Connections to the 1934 Nepal earthquake

By Jon Bauckham, 29 April 2015 - 2:34pm

After hearing about the tragic earthquake in Nepal, Sarah Williams discovered that her great grandfather had experienced a similar disaster while working in the country during the 1930s

Sarah Williams is editor at Who Do You Think You Are? MagazineThursday 30 April 2015
Sarah Williams, editor
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Kenneth Caldwell

Sarah's great grandfather, Kenneth Caldwell (front, centre), was a teacher at Patna College when the 1934 Nepal earthquake struck

Never let the truth get in the way of a good story. As a journalist I should know that. As a family historian it can be even harder to keep your eye on the truth when you hear a good story.

News of the devastating earthquake in Nepal reminded my father that his grandfather had been in Patna during the last major earthquake in the region in 1934. Family legend had it that his family in England only got wind that he had survived when they saw a letter from him in The Times describing his experiences.

Wow, I thought, what a great story. Not only did my great grandfather survive a massive earthquake but he was clearly one of those ‘men of Empire’ who thought it was more important to write to The Times than to write to his family.

So out came my library card so that I could log on to The Times Digital Archive, 1785-2009 for free from the comfort of my office (if you haven’t checked out whether your local library offers free remote access to The Times and more, then do it now).

I started searching his name and a few obvious keywords. Nothing. I scrapped some of the keywords. Nothing. I cut it down to his surname and ‘earthquake’. Still nothing.

But one thing I’ve learned from family history is that there is nearly always a nugget of truth in a family story. So I painstakingly went through all of the letters to the editor over the relevant period and I think I hit the jackpot.

A letter sent in by a C. E. A. W. Oldham (with that many names clearly the sort of person who should be writing to The Times) quotes from a letter that he had received from Patna and within that letter his correspondent talks about the damage to Patna College where my great grandfather, Kenneth Caldwell, was head of science. He says “K drove down the city yesterday and says that hundreds of houses are down all along the road, and the lanes are all blocked with fallen houses.”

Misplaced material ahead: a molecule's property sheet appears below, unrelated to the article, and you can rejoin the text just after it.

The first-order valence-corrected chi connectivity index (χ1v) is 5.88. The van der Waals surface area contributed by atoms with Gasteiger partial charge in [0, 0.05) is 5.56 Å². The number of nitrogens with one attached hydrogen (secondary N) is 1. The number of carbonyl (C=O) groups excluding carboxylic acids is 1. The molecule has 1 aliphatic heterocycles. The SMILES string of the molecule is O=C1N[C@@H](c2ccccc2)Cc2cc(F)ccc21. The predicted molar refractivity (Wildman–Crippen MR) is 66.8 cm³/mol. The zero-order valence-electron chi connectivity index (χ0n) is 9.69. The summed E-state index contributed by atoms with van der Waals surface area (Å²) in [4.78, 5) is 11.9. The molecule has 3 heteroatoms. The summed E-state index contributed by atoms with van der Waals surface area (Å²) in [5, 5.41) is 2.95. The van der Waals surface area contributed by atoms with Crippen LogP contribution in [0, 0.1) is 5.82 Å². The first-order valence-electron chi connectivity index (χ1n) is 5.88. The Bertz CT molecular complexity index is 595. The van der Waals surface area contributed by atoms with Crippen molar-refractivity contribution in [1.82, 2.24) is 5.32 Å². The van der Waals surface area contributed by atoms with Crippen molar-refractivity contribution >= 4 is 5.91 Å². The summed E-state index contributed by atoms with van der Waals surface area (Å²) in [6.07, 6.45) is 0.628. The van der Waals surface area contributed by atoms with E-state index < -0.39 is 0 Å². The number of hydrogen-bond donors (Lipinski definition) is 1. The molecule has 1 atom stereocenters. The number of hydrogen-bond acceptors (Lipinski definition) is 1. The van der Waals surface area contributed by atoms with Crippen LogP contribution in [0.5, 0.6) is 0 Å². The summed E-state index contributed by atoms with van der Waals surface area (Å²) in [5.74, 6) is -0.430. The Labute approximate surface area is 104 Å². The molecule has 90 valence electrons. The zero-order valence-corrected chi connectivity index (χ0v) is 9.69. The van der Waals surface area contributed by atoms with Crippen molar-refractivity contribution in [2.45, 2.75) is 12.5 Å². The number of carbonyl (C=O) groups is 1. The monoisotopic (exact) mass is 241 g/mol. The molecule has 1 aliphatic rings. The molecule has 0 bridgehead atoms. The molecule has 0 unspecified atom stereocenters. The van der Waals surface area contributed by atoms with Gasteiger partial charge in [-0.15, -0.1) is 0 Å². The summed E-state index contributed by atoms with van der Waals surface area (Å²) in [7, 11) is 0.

So, not quite the letter I was looking for, but looking at the context within the letter I think ‘K’ is my Kenneth. My aunt is adamant that Kenneth’s children had no idea whether he had survived until they had seen a letter in The Times. Was this the letter? I suppose it doesn’t matter too much, the description would be similar to what he experienced (although family legend has it that Kenneth was giving a lecture at the time).

“I was in the garden when the first and greatest shock occurred. It was entirely unexpected and lasted such a length of time. It was perfectly fine and sunny when the rumble began, which grew louder and louder while we watched chunks of plaster falling from the house. There was a horrible roar of shouting from the bazar and then clouds of dust from the ruins.”

The death toll from 1934 will never be known. Estimates range from 18,000 to 20,000. Let’s hope this time round it’s nothing like that.


You can donate to the Disasters Emergency Committee appeal for people affected by the Nepal earthquake by clicking here.

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